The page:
Thomas Harper Cobbs, lawyer and senior member of the firm of Cobbs & Logan, 1111-1116 Third National Bank building, St. Louis, Missouri, was born August 26, 1868, on a farm in Fairview township, Lafayette county, about six miles southeast of Napoleon, Missouri. His father, Thomas T. Cobbs, was a native of Tennessee. His grandfather, Thomas Cobbs, was a native of Virginia and a descendant of EnglishWelsh parents. His grandfather was among the pioneer settlers of Lafayette county, having come to that county in 1830, and having built the first gristmill in that section. After his grandfather’s death, his father operated the old water power gristmill until it became out of date and then devoted himself to farming until 1890, when he retired and moved to Marshall, Missouri, where he died in 1913. His mother, Catherine Harper Cobbs, was a native of Woodford county, Kentucky, and a member of the Harper family, one of the best known families in the “blue grass” region. They were breeders of fine horses and were the owners of “Longfellow” and “Tenbroek,” two of the most famous race horses of their day. His mother died at Marshall, Missouri, in 1910. He has one brother, William S. Cobbs, of Norborne, Missouri, and one sister, Mrs. Ethel Hyland, of Marshall, Missouri, now living and has lost two sisters, Mrs. Catherine Chinn and Mrs. Sarah Drysdale. Thomas Harper Cobbs was reared on the home farm and attended the Fairview district school and the Pleasant Prairie Cumberland Presbyterian church until he reached the age of seventeen years. In the fall of 1885 he entered Odessa College at Odessa, Missouri....

Biographical Sketch of John Henry Kuechenmeister

John Henry Kuechenmeister, president of the St. Louis Paper Can and Tube Company, was born in Chicago, Illinois, March 10, 1875. His father was John Kuechenmeister, a native of Mecklenburg, Germany, who came to Chicago in 1868 and engaged in the brick contracting business, dying here in March, 1919. His mother was Bertha Schwartz, who was also born in Germany, and who married John Kuechenmeister in Chicago in 1872. Four sons and two daughters were born to them, all but one of whom survive, a daughter having passed away. John Henry Kuechenmeister received his education in the public schools of Chicago. His first business enterprise was a paper-box factory in that city, which he later sold and went to St. Louis to establish the St. Louis Paper Can and Tube Company, of which he is the president, while his brother, H. William Kuechenmeister, is the secretary and treasurer. Starting in a small way they have recently removed to their new plant which covers several acres and employs several hundred people. Their product is in international demand. Mr. Kuechenmeister is also the president of the Martha Investment Company which handles the real estate for the Can Company. Mr. Kuechenmeister gives no allegiance to party in politics. His religious faith is that of the Lutheran Evangelical church. His wife was Miss Martha Seidel. They have two...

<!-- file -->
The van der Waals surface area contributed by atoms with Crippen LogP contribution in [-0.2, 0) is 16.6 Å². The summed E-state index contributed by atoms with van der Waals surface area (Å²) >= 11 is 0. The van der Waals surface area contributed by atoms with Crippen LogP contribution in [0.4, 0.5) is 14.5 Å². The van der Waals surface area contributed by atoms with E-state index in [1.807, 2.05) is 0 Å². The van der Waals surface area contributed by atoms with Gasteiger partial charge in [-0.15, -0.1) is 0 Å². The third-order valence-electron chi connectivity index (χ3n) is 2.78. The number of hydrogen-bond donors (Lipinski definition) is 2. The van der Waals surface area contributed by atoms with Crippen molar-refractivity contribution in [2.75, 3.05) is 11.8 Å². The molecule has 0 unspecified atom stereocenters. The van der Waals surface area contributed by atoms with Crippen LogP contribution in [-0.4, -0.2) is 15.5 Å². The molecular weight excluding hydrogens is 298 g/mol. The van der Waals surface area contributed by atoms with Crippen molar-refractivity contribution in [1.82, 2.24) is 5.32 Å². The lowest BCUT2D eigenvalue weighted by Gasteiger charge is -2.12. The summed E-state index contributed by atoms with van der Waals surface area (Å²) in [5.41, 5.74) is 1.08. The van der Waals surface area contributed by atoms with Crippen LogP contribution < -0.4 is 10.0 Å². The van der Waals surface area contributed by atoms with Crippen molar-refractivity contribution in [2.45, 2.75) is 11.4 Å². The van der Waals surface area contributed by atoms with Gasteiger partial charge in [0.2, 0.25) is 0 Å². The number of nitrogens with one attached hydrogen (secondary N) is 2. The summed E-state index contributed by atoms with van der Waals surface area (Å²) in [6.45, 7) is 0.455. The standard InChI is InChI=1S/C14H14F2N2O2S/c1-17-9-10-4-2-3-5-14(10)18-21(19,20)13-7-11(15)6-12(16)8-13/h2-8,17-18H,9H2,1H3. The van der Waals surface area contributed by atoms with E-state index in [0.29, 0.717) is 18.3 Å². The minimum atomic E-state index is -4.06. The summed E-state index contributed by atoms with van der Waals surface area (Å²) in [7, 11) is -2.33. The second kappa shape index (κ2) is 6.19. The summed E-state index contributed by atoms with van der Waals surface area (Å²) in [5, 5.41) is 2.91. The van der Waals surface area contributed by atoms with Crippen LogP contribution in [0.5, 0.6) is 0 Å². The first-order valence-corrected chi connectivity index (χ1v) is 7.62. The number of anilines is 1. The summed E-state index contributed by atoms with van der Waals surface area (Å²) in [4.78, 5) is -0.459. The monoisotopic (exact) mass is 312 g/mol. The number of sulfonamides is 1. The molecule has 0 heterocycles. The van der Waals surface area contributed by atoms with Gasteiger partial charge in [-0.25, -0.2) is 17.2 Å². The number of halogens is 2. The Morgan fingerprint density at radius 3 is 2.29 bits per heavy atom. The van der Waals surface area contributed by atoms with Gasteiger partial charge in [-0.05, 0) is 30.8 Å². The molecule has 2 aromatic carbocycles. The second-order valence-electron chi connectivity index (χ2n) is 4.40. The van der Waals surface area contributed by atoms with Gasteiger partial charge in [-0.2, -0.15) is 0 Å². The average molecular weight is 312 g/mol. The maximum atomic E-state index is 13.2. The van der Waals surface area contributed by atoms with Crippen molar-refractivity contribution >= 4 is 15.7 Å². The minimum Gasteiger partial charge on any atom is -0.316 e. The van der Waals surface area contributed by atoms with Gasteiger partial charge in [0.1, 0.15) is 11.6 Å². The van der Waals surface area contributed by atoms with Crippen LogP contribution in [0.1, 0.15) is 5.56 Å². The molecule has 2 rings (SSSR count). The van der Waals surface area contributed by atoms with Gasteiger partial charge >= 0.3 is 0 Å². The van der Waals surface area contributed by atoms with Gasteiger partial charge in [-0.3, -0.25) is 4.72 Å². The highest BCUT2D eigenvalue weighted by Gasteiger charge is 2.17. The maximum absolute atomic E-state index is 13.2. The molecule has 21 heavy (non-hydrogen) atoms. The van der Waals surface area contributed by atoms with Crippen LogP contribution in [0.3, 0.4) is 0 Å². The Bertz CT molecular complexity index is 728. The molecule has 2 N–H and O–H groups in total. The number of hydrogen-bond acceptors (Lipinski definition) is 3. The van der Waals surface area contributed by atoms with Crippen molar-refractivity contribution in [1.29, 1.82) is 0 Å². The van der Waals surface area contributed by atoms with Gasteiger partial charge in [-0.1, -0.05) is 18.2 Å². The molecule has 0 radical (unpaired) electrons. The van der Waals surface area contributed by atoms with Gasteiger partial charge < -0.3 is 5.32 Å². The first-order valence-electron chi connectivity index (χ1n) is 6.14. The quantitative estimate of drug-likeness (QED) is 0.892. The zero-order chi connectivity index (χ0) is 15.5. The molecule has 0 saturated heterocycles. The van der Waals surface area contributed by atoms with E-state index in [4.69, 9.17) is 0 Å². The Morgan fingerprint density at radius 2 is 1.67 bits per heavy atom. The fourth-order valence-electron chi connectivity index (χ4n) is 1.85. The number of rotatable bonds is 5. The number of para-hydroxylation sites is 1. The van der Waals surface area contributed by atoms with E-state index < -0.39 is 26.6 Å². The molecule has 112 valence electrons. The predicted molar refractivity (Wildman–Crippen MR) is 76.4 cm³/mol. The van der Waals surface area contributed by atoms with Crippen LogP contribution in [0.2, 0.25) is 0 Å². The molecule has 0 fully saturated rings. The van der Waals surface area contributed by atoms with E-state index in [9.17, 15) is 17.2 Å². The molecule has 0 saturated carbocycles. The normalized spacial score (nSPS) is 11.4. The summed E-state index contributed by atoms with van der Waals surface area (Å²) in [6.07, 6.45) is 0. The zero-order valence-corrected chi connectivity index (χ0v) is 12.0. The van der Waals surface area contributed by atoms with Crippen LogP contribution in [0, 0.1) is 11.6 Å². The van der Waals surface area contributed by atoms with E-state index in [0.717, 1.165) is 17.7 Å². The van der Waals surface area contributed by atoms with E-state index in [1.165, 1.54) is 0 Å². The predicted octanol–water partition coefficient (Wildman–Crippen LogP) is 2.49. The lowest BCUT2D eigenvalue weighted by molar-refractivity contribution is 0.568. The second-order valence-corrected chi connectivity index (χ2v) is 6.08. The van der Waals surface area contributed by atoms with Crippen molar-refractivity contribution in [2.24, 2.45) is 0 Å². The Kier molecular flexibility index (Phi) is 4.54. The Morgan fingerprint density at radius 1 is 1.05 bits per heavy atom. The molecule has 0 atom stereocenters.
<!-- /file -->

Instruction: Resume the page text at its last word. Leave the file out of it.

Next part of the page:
Biography of Harry Jiencke

For about a quarter of a century Harry Jiencke traveled about over the State of Kansas as a salesman, building up a large acquaintance and business relationship, but for the past twelve years had been prominently identified with the oil and gas and various other industrial affairs of Independence, where he is one of the well known citizens. Of an old German family of Mecklenburg, he came to America when only a youth. He was born May 27, 1858. His father, Joachim Jiencke, was born in Mecklenburg in 1806 and died there in 1869. He was a man of more than ordinary prominence. He had extensive farming and stock raising interests, was a member of the legal profession and held a judicial office, and during his service in the regular army went through the rebellion of 1848. He was a member of the Lutheran Church. His wife, Henrietta Ahrens, was born in Germany in 1818 and died there in venerable years in 1905. To their marriage were born a large family, fifteen children, and a brief record of them is as follows: William, now deceased; Gustav, a confectioner living in Chicago; Mina, who died in infancy; Louisa, still living in Mecklenburg, Germany, the widow of Henry Demin, who was a miller; Fritz, deceased; Karl, deceased; Marie, living in Mecklenburg, the widow of Otto Beutler, who was a confectioner; Panl, a confectioner in Meeklenburg; Edward, a tobacco manufacturer at Berlin, Germany; Henrietta, wife of Henry Schaffer, a retired farmer now living in Chicago; Emma, wife of Henry Vitense, who holds the office of postmaster in the City of Mecklenburg; Harry,...

Biography of William A. Harris, Gen.